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The First of the Month Effect: Consumer Behavior and Store Responses

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  • Justine S. Hastings
  • Ebonya L. Washington

Abstract

Previous research has used survey and diary data to carefully document that Food Stamp recipients decrease their expenditures and consumption of food throughout the benefit month, the beginning of which is defined by the date on which benefits are distributed. The reliance on survey and diary data has meant that researchers could not test two rational hypotheses for why food consumption cycles. Using detailed grocery store scanner data we ask 1) whether cycling is due to a desire for variation in foods consumed that leads to substitution across product quality within the month and 2) whether cycling is driven by countercyclical pricing by grocery retailers. We find support for neither of these hypotheses. We find that the decrease in food expenditures is largely driven by reductions in food quantity, not quality, and that prices for foods purchased by benefit households vary pro-cyclically with demand implying that benefit households could save money by delaying their food purchases until later in the month. The price effects are small relative to demand changes and relative to impacts found for other subsidy programs such as EITC, suggesting that most of the benefits accrue to the intended recipients particularly in product categories and stores where benefit recipients represent a small fraction of overall demand. We conclude by concurring with previous literature that food cycling behavior is most likely due to short-run impatience.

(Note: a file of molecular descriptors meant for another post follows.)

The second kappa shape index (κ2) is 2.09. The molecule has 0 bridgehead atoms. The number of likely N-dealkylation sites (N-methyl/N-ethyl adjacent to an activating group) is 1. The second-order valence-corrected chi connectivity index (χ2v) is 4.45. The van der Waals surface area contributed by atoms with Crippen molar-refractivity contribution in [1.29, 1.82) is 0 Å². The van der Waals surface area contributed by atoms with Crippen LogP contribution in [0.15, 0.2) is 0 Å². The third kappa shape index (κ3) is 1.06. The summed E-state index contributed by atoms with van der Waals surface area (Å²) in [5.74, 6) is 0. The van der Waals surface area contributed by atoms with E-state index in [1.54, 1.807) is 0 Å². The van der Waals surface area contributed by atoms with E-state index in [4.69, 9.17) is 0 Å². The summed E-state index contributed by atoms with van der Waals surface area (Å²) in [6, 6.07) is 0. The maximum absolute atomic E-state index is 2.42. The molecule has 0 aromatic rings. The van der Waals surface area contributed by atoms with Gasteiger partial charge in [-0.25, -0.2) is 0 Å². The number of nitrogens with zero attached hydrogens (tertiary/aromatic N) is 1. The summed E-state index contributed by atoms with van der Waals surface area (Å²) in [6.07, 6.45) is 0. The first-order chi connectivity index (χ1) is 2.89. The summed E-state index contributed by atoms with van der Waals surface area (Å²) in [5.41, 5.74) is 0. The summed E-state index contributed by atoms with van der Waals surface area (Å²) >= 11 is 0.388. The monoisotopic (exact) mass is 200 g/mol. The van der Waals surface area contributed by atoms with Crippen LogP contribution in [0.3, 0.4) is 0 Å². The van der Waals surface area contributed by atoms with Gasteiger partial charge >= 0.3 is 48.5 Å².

Suggested Citation

  • Justine S. Hastings & Ebonya L. Washington, 2008. "The First of the Month Effect: Consumer Behavior and Store Responses," NBER Working Papers 14578, National Bureau of Economic Research, Inc.
  • Handle: RePEc:nbr:nberwo:14578
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    References listed on IDEAS

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    Cited by:

    1. Berg, Nathan & Kim, Jeong-Yoo, 2010. "Demand for Self Control: A model of Consumer Response to Programs and Products that Moderate Consumption," MPRA Paper 26593, University Library of Munich, Germany.